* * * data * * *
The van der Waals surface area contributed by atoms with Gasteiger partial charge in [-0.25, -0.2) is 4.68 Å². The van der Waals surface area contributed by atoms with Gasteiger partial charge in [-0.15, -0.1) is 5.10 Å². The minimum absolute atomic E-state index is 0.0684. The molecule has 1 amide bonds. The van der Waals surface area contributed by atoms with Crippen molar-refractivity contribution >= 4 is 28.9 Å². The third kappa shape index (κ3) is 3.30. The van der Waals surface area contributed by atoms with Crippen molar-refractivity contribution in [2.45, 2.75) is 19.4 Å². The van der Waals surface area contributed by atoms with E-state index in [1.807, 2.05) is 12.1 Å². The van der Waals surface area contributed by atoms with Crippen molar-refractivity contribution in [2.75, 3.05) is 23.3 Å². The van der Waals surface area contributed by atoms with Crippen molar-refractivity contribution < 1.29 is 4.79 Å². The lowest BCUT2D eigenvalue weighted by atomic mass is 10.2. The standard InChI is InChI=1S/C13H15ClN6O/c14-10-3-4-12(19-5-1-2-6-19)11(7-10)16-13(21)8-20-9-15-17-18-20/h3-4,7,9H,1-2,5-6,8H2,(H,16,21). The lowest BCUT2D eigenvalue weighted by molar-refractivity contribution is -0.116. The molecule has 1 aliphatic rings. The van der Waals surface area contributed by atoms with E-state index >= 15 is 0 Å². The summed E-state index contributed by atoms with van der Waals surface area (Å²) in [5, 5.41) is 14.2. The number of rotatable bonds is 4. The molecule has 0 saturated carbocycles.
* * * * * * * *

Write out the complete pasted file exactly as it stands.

The van der Waals surface area contributed by atoms with Gasteiger partial charge in [-0.25, -0.2) is 4.68 Å². The van der Waals surface area contributed by atoms with Gasteiger partial charge in [-0.15, -0.1) is 5.10 Å². The minimum absolute atomic E-state index is 0.0684. The molecule has 1 amide bonds. The van der Waals surface area contributed by atoms with Crippen molar-refractivity contribution >= 4 is 28.9 Å². The third kappa shape index (κ3) is 3.30. The van der Waals surface area contributed by atoms with Crippen molar-refractivity contribution in [2.45, 2.75) is 19.4 Å². The van der Waals surface area contributed by atoms with E-state index in [1.807, 2.05) is 12.1 Å². The van der Waals surface area contributed by atoms with Crippen molar-refractivity contribution in [2.75, 3.05) is 23.3 Å². The van der Waals surface area contributed by atoms with Crippen molar-refractivity contribution < 1.29 is 4.79 Å². The lowest BCUT2D eigenvalue weighted by atomic mass is 10.2. The standard InChI is InChI=1S/C13H15ClN6O/c14-10-3-4-12(19-5-1-2-6-19)11(7-10)16-13(21)8-20-9-15-17-18-20/h3-4,7,9H,1-2,5-6,8H2,(H,16,21). The lowest BCUT2D eigenvalue weighted by molar-refractivity contribution is -0.116. The molecule has 1 aliphatic rings. The van der Waals surface area contributed by atoms with E-state index >= 15 is 0 Å². The summed E-state index contributed by atoms with van der Waals surface area (Å²) in [5, 5.41) is 14.2. The number of rotatable bonds is 4. The molecule has 0 saturated carbocycles.